When Tel Aviv’s Ayalon Highway is empty of cars the trip from central Herzliya to the Kibbutz Galuyot exit in south Tel Aviv takes 15 minutes. When the traffic is moving at a reasonable pace, the trip is half an hour. But when the highway is clogged, the journey takes no less than one full hour.
This week when a group of motorcyclists chose to drive slowly on the Ayalon to protest police plans to prevent them from driving on the highway’s shoulders, the trip lengthened to an hour and a half and tens of thousands of people were late to work. The police caved in and announced that it wouldn’t enforce the ban “in cases of motorcyclists who drive safely.” The ease with which 100 motorcycle and scooter drivers could snarl up traffic in the Gush Dan area and create insufferable traffic, and the speed with which the Israel Police surrendered to them, pose some interesting questions in light of the government’s plan to limit traffic on the country’s central arteries.
There are several ways to reduce demand, most of which involve employing financial incentives, both carrots and sticks. One way would be to expand the number of fast lanes on the Ayalon with tolls at the entrance to Tel Aviv, a project that is already underway. Another is to raise the cost of parking in Tel Aviv and other high-density areas to discourage coming in by car.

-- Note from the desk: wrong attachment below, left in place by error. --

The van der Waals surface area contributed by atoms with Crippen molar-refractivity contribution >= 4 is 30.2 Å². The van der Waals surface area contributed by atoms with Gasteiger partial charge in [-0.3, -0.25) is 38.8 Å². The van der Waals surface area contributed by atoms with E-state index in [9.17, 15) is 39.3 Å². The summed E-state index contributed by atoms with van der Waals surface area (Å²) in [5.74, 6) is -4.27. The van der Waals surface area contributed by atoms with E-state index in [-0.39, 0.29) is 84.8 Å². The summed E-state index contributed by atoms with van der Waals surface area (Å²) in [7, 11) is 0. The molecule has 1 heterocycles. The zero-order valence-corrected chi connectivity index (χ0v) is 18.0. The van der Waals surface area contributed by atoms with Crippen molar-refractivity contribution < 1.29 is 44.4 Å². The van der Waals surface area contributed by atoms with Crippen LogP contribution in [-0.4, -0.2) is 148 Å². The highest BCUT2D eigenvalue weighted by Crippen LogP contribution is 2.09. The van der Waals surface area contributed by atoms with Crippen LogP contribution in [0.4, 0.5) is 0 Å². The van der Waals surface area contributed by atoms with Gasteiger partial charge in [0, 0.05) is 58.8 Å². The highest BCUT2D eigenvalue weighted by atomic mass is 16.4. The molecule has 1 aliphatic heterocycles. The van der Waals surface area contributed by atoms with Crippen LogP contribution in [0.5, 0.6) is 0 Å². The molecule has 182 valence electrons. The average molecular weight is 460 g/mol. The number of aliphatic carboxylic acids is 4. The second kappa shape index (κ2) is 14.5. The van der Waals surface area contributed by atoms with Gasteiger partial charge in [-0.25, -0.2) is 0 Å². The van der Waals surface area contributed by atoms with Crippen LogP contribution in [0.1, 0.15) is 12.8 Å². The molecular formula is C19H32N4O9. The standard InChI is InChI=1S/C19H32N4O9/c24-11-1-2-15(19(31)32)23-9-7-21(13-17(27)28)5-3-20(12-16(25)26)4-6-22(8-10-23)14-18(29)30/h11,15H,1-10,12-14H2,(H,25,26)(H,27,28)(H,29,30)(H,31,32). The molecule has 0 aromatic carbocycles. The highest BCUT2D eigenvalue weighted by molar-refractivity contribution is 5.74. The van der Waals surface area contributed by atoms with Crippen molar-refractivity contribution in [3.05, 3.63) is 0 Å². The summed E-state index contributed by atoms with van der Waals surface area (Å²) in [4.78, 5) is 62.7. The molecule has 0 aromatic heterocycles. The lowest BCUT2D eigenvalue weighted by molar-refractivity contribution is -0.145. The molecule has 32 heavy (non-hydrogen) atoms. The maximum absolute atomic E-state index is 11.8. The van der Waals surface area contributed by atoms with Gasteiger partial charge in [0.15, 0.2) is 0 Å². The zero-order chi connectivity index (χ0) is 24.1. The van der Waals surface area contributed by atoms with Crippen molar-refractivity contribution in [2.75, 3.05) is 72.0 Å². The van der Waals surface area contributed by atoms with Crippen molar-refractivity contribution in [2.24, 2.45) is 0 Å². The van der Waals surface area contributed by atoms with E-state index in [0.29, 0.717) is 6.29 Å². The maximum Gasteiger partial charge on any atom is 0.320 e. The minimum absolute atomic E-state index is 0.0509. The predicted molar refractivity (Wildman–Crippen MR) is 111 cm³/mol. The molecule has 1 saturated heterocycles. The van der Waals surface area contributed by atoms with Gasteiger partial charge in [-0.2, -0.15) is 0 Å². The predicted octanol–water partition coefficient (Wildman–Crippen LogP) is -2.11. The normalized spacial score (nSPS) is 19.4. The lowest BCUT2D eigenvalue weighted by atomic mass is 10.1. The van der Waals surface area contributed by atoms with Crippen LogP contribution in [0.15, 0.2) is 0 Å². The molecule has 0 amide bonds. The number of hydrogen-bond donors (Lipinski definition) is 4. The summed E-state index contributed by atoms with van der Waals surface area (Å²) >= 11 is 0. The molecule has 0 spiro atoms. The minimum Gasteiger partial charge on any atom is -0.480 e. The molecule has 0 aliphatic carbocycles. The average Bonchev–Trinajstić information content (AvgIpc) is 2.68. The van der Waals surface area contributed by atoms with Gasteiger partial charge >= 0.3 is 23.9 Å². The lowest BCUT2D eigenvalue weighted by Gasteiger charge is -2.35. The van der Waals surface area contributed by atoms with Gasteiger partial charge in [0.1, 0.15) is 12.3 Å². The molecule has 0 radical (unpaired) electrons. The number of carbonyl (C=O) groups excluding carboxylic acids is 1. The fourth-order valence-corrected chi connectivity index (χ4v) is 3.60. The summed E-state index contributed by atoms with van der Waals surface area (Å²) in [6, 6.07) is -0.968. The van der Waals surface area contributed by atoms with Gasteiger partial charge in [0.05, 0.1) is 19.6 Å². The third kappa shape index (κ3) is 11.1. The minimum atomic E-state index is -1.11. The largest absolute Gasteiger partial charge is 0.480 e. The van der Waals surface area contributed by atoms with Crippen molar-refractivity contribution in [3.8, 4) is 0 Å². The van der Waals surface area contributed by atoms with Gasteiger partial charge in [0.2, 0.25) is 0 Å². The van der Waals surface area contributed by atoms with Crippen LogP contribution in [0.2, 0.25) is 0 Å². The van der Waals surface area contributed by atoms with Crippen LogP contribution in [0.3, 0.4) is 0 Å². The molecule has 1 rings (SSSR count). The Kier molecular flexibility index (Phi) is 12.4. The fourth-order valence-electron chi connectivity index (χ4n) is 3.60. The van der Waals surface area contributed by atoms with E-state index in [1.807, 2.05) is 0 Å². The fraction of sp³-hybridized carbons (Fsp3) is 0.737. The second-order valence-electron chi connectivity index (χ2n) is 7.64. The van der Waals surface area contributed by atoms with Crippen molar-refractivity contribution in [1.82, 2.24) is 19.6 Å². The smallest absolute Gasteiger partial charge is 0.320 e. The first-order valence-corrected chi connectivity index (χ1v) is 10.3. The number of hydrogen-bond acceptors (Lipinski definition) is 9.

The police’s abortive plan to enforce the rules on those driving two-wheeled vehicles was based on safety considerations and their high accident rate. The fact that motorcyclists chose the Ayalon as the site of their protest demonstrates the extent to which the road has become a narrow lifeline for residents of central Israel.
Anyone who wants to stage an effective protest – the disabled, Israelis of Ethiopian descent and others – know that blocking the highway, in particular near the Azrieli Towers, maximizes your media exposure and calls attention to your cause. Blocking a highway in the periphery will get your cause nowhere.